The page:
Unofficial FAQ 2.0 2/

``` BBS: Inland Empire Archive
Date: 03-21-93 (12:53)             Number: 203
From: QUINN TYLER JACKSON          Refer#: NONE
To: ALL                           Recvd: NO
Subj: Unofficial FAQ 2.0    2/       Conf: (2) Quik_Bas```
```>>> Continued from previous message
A1.2    As a GW-BASIC programmer, you HAVE heard of definable functions,
so this is a good place to port your previous experience.  Sort of
a starting point where you can advance from.  A GW-BASIC programmer
probably has used a structure similar to this in his programming
career:

Then, rather than putting the whole calculation in the code
every time the programmer wants the area, he just puts:

200 Circle = FNArea(10)

A more advanced GW-BASIC type might have even done this:

100 DEF FNFactorial (number%)
105 Temp& = 1
110 FOR i% = 1 TO number%
115     Temp& = Temp& * i%
120 NEXT i%
125 FNFactorial = Temp&
130 END DEF

This second approach is the kernal that the more advanced FUNCTION
starts with.  The trouble with DEF type functions, sometimes called
in-line functions, is that their variables belong to the whole
program.  Temp& and i% end up with unpredictable values that may
alter other sections of the program.  For this reason, the FUNCTION
was introduced.  The syntax is quite similar:

FUNCTION Factorial& (number%)
Temp& = 1
FOR i% = 1 TO number%
Temp& = Temp& * i%
NEXT i%
Factorial& = Temp&
END FUNCTION

Notice the similarities in the declarations, and also the subtle
differences.  First, Factorial& is not prefixed with the cumbersome
FN of GW-BASIC style functions.  Second, the data type declarator at
the end of Function& tells us that the FUNCTION returns a long
integer.  Third, and more subtle than these, is the scope of the
variables Temp& and i%.  Once the line END FUNCTION is encountered,
it is as if those variables never existed in the program.  Being
local to the FUNCTION, they cannot interfere later with any other
case of Temp& or i%.  That is the beauty of the FUNCTION over the
in-line GW-BASIC type function.

The SUB, or subprogram, is identical to the FUNCTION in every way,
except that it does NOT return a value in the way a FUNCTION does.
Whenever the SUB is invoked, all of its parts are executed, and then
the next line after the invocation are executed.  Sort of a detour,
and sometimes likened to the standard BASIC GOSUB.  Therefore,
FUNCTIONS are used to calculate values and return the results,
and SUBs are used to do something that is fairly standard to
the program.  For example:

SUB testprint (Text\$)
PRINT Text\$
END SUB

This SUB doesn't return a value, but it does PRINT out Text\$.
Some C programmers who have converted to BASIC, being used to
C's function-only structure, might do this:

FUNCTION testprint (Text\$)
PRINT Text\$
testprint = LEN(Text\$)
END FUNCTION

There are times when such an approach is helpful, for example,
when there is the possibility of an error occuring, and the
programmer wants to detect it before advancing to the next segment
of the program:

FUNCTION testprint (Text\$)
IF LEN(Text\$) = 0 THEN
ErrorCode = -1
ELSE
PRINT Text\$
END IF
testprint = ErrorCode
END FUNCTION

This example could be used to determine whether or not a null had
been passed to it, since it might be undesirable to go any further
had a null been printed, or whatever.

A quick rule of thumb to follow for GW-BASIC programmers:

FUNCTIONs are like DEF FN....
SUBs are like GOSUB....

Q1.3    So, I've cleared that up in my head pretty well.  I've even taken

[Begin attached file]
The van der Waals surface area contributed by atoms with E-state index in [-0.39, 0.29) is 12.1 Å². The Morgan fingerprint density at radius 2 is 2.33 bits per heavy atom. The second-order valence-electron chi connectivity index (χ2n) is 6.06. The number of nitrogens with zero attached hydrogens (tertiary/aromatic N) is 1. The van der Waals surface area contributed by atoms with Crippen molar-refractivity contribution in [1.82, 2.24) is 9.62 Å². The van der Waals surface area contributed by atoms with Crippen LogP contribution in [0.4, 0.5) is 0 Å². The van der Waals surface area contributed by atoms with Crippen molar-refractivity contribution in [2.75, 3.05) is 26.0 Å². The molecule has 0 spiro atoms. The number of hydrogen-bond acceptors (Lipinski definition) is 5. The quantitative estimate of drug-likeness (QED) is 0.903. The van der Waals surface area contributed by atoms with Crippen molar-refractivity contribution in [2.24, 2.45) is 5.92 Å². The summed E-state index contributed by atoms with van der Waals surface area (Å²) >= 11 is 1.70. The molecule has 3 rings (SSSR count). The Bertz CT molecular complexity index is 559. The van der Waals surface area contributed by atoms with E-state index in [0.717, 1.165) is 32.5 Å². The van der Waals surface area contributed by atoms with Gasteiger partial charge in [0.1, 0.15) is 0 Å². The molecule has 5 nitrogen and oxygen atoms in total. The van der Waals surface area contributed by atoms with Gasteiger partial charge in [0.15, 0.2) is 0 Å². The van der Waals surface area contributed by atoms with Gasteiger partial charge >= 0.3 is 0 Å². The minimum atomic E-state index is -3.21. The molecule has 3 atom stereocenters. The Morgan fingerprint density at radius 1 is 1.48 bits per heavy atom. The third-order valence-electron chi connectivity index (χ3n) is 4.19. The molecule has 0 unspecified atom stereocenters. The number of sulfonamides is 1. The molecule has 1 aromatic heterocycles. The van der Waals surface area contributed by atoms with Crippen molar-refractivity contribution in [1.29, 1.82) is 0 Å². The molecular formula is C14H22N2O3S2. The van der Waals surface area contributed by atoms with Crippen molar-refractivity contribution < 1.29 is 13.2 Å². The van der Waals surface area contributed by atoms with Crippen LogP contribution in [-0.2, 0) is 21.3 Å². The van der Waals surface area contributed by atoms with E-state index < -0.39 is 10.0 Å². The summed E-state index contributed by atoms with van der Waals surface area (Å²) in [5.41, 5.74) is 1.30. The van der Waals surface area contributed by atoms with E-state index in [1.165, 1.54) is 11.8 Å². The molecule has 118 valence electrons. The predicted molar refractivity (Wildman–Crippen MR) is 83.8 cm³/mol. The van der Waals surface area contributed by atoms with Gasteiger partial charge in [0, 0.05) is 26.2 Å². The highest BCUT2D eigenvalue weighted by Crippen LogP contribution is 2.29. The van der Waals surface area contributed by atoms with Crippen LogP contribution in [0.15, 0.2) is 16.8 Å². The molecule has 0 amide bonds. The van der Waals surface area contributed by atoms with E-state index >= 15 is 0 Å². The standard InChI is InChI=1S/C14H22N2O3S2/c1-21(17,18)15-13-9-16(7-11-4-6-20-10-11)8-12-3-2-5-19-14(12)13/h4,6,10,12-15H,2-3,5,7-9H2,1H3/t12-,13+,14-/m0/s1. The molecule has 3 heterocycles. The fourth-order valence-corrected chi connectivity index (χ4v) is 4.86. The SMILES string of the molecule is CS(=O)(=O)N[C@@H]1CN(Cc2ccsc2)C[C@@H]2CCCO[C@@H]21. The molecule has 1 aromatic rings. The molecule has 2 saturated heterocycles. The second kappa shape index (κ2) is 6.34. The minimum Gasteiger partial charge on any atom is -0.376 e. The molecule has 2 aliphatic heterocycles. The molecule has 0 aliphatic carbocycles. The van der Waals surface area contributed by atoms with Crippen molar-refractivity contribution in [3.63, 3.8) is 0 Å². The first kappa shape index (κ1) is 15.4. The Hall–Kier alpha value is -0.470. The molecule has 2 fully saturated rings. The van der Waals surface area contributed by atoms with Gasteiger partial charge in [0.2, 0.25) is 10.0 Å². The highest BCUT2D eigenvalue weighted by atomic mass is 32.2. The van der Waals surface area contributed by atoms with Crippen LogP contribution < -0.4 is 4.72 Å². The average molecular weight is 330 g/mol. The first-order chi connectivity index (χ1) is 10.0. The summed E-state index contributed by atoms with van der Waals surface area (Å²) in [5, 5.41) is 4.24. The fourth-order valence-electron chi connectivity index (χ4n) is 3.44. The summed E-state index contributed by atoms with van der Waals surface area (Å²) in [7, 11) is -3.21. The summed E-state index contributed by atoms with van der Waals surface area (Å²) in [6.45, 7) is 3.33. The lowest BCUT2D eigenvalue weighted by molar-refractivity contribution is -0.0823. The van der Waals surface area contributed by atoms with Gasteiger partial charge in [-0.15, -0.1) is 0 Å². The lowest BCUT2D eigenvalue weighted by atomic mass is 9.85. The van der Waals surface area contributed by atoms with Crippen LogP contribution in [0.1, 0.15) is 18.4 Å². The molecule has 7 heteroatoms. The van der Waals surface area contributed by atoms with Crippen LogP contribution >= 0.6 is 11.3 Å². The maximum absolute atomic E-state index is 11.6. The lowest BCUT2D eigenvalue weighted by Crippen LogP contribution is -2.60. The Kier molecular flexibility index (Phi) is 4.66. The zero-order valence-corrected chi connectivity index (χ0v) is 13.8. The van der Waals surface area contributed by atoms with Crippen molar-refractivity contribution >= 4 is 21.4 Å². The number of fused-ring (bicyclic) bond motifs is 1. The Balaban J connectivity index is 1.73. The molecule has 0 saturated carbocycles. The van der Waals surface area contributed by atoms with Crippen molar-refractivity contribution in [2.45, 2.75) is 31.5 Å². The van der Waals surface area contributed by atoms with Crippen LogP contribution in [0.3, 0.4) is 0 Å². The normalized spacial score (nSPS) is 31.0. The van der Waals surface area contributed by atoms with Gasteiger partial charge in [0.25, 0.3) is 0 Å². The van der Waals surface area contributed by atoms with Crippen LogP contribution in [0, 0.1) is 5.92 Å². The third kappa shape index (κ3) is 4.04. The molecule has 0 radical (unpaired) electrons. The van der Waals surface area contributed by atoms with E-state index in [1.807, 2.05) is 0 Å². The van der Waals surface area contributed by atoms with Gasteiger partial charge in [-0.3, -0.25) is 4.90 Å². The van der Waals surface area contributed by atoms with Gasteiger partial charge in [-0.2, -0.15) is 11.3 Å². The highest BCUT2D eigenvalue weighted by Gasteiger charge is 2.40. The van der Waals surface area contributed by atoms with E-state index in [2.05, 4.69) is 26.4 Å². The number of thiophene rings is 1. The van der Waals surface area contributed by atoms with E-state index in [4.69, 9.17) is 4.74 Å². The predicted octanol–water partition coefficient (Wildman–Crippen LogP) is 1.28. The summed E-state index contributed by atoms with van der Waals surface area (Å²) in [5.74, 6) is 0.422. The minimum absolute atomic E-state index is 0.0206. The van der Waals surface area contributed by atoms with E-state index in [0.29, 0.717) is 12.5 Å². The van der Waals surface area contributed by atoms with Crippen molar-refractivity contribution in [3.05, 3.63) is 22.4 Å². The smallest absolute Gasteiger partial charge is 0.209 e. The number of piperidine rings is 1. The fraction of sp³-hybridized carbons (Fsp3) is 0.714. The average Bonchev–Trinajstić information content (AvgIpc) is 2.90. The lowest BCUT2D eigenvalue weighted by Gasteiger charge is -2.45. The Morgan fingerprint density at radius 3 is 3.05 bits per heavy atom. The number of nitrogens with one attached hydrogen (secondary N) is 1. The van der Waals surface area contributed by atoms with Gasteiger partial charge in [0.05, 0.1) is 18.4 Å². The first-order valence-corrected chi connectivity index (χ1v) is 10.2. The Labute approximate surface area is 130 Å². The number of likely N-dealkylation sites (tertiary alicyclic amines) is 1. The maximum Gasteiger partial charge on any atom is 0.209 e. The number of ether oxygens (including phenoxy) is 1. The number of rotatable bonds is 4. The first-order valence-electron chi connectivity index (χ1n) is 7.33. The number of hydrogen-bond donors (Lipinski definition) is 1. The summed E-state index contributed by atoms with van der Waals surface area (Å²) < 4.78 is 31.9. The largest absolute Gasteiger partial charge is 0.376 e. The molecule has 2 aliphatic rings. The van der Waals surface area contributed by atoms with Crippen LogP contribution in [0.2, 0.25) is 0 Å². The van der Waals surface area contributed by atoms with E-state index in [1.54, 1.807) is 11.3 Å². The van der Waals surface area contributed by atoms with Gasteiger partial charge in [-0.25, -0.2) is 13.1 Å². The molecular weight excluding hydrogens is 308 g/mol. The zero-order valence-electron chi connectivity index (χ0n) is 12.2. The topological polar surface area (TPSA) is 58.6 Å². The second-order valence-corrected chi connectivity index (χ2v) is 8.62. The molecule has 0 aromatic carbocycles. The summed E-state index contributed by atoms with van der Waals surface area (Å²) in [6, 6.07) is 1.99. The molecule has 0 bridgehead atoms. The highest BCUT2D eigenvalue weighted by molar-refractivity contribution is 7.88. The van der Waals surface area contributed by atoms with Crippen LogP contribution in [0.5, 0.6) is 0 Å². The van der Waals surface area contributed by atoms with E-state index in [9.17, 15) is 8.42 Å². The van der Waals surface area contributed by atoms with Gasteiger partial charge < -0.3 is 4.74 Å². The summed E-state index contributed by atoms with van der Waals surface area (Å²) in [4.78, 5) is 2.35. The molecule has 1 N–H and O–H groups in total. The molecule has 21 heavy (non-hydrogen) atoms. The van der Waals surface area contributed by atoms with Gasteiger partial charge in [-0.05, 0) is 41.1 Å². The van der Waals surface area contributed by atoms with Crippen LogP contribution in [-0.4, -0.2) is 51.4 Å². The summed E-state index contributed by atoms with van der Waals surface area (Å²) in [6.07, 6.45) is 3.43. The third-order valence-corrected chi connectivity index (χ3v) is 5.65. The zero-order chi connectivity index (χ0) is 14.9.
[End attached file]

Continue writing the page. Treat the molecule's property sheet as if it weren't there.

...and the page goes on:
the time to read the docs and have a pretty good idea of the new
things QuickBASIC and its cousins can do for me.  But, what is this
LINKING with .OBJ files, and LIBRARIES, and things like that?  I've
no idea, even after reading the docs what this is all about.

A1.3    You are not alone.  Probably the biggest jump you'll ever hurdle
when you advance from the older BASICs is the .OBJ file and the
wonder of libraries.  Think of a these as a collection of
SUBs and FUNCTIONS that have been precompiled and are first
converted into .OBJ files, and then stored together in packages
called libraries.  Rather than recompiling the routines every time
you need them, you store them and use them when a program calls for
them.  That is another beauty of local variables: these .OBJ
routines do not interfere with your variables, and so are what is
known as protected in some programmers' jargon.  As isolated
entities, they live their own life without getting in the way of
your code.  Always there in the library for you to look up and
use when you need them, but never overbearing.

Q2.0    Commonly Requested Routines:

Q2.1    I'm writing a data entry program for my boss, and I am feeling
VERY limited by the INPUT and even the LINE INPUT statements.
First of all, they just plain don't look nice.  Secondly, and
most importantly: if I only need 30 bytes for the employee name
field of my variable, so why should I allow the user to enter in
90, and screw up the pretty data entry screen I've built?  I need
an INPUT replacement that allows me to have an inverse entry
field, while allowing all the standard editing keys, and limiting
the length, and even the types of characters the user can enter.

A2.1    Every BASIC programmer ends up having to deal with this issue.
Some third party add-on libraries come with prebuilt INPUT
replacements.  VBDOS and family have forms, which eliminates this
problem altogether when the forms are being used.  However, if
you want to think the issue through, here is a guideline:

1.  FUNCTION or SUB?

Well, you want it to return a value, right?  That's
what FUNCTIONs do best.  Let's write a FUNCTION, then.

2.  Parameters to pass the FUNCTION:

Well, you want to be able to specify:

a. length and location of entry field,
b. fore and back color of entry field,
c. characters accepted by entry field.

3.  Other considerations:
>>> Continued to next message
```

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